Everyone has seen one of the photos of the Tsar and his family, with the four beautiful daughters in their long white dresses and pearls, standing almost protectively around their parents and their little brother. There are so many pictures of the family, and as the girls get older they seem to look increasingly tragic and haunted. Maybe it is because we know what is coming for them, and we just can’t help but look at those pictures with a sense of foreboding. The revolution cost many lives, not to mention those killed in the first years of the Soviet government, but these four girls seem to represent the passing of an age and the lost potential not only of their young lives, but their parents entire reign.


7.     How did the Provisional government make the same mistakes their predecessors did?

The Provisional government took power in the chaotic and incredibly confused first days after the Tsar was deposed, and had the unenviable task of trying to form a new government under the absolute worst conditions: in the middle of a war, with almost no experience, and a population that was starving, sick and desperate for change. Many of the members of the new government had been in the Duma before the revolution, the very limited elected body that the Tsar had reluctantly allowed ten years earlier. Even those who had not been in the Duma were familiar with the problems of the Tsarist government, so how is it that the Provisional government proceeded to immediately make the exact same mistakes as the Tsar had? The new government continued Russia’s involvement in World War One, and spent their entire tenure fighting among themselves, rather than addressing the problems that had put them there in the first place. It is telling that the Provisional government was only in power for about six months before Lenin and the Bolsheviks took over with their promises of peace and bread. Russia wanted peace, and it is a mystery how the Provisional government failed to heed this.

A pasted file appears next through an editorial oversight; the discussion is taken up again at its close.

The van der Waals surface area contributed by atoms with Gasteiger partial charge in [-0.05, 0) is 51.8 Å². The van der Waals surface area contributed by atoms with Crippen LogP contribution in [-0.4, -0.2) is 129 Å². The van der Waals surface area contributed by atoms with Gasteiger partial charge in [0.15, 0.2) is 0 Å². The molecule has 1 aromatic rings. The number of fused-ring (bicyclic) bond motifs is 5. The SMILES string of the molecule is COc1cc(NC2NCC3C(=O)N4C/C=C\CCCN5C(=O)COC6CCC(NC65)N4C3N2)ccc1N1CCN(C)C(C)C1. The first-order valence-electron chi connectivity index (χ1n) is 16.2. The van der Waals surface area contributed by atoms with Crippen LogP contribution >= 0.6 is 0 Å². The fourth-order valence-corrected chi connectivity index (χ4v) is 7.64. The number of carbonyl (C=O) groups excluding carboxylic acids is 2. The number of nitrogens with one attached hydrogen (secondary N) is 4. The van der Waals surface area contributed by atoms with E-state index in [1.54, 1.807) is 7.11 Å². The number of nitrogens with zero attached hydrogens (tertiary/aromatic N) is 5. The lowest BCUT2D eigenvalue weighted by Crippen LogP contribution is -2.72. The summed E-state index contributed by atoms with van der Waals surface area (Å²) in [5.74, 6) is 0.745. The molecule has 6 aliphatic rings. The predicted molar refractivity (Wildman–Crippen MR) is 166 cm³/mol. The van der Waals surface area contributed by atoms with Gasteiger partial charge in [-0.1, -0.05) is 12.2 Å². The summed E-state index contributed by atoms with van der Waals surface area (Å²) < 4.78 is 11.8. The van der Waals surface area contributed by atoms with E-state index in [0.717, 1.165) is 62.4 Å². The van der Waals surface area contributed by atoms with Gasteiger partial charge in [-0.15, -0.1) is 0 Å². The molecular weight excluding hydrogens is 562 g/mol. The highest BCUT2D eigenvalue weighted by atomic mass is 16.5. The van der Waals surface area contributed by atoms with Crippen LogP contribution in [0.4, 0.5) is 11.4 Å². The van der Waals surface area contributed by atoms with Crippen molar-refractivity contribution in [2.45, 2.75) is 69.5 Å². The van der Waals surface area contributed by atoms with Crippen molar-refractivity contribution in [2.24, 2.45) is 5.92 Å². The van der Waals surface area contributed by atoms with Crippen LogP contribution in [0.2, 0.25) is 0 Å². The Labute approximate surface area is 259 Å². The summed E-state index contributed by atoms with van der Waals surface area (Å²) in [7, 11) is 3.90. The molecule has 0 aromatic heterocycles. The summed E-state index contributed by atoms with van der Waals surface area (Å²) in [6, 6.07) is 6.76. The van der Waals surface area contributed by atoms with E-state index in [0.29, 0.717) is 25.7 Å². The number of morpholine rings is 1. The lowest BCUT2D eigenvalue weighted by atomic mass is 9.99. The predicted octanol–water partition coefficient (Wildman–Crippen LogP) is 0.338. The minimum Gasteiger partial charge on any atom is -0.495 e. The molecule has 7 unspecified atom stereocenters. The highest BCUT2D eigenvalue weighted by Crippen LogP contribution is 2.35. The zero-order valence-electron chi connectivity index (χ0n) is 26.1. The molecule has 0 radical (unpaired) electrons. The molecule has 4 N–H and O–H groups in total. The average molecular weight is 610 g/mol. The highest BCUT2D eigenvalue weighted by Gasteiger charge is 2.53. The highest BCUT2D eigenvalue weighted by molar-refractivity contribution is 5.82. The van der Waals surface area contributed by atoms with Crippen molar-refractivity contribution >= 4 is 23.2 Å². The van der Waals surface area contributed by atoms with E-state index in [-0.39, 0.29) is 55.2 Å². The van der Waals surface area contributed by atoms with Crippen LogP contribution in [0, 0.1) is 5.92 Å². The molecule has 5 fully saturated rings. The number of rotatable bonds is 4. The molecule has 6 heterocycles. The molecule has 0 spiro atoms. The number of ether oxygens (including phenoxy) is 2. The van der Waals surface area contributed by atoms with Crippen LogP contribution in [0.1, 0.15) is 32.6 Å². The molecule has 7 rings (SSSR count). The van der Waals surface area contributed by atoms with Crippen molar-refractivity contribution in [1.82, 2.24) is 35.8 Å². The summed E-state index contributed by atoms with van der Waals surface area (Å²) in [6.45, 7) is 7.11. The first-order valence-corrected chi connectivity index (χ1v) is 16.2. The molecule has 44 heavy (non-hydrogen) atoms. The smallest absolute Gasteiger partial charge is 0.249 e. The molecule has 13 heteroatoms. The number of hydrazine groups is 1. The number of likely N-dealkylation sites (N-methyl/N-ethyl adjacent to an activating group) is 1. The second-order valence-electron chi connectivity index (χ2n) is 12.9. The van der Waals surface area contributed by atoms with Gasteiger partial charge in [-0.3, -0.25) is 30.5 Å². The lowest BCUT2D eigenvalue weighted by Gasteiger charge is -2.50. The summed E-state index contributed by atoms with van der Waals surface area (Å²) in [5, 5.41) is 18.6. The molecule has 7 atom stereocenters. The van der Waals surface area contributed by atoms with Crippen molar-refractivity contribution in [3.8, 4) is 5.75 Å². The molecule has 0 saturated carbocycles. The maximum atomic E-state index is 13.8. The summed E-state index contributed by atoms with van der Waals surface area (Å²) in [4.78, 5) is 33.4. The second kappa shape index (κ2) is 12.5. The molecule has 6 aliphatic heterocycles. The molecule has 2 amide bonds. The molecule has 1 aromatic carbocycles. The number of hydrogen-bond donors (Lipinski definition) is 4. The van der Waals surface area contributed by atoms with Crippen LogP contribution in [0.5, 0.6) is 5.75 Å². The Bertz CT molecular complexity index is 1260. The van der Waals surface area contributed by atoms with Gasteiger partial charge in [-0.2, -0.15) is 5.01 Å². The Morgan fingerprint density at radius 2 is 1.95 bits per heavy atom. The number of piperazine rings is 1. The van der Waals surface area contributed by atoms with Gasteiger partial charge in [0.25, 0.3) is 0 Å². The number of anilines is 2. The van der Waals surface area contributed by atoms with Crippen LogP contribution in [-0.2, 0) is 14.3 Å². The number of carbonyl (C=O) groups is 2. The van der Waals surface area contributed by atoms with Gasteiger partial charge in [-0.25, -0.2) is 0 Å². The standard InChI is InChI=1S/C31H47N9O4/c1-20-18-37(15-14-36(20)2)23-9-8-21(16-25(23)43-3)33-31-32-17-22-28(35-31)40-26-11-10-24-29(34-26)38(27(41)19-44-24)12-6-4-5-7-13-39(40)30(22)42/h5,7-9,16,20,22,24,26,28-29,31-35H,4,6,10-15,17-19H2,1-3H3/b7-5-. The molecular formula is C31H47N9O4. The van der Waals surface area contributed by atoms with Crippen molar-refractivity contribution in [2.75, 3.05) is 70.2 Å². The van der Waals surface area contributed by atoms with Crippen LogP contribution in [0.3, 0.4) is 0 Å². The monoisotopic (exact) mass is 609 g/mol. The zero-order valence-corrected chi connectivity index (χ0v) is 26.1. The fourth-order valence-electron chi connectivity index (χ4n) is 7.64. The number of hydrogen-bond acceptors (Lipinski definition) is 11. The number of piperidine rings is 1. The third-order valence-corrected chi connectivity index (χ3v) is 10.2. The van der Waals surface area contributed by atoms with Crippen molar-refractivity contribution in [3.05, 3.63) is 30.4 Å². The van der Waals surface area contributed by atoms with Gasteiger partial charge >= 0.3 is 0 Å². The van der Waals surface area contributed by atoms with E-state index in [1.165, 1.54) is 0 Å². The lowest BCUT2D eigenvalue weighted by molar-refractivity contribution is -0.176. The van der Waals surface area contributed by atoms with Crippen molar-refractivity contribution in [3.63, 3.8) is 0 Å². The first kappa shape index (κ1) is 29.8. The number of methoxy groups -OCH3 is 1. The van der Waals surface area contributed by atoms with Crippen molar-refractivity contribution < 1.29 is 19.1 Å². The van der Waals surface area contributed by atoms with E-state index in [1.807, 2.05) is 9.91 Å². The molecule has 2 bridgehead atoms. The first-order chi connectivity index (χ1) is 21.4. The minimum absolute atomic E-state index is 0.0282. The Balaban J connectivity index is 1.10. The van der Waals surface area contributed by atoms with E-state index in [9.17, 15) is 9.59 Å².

8.     What other revolution ends with a street gang taking over an entire country?

The Bolsheviks were essentially a street gang, when you come right down to it. Both before the Tsar was toppled and after there were larger, far more prominent revolutionary groups in Russia, on every end of the political spectrum. The Bolsheviks were a relatively small-scale operation, until they suddenly took over St. Petersburg and then the rest of the country. How did they actually do that?  How did a gang of criminals and street thugs take over a country and then consolidate their power so quickly?


9.     We all know what comes next.

Part of the reason the Russian Revolution is so interesting, even now, is that we all know what comes next: Lenin, Stalin, the Bolsheviks and 70 plus years of Soviet rule. The revolutionary moment is so interesting because it is one of the great pivots of the twentieth century, and perhaps the greatest what-if.  Think about how different everything might have been if the Tsar could have saved his reign, or if the Provisional government could have transitioned smoothly into a more permanent democratic government. Had things happened even slightly differently, the twentieth century could have been a totally changed place.


10.  If it were fiction, no one would read it.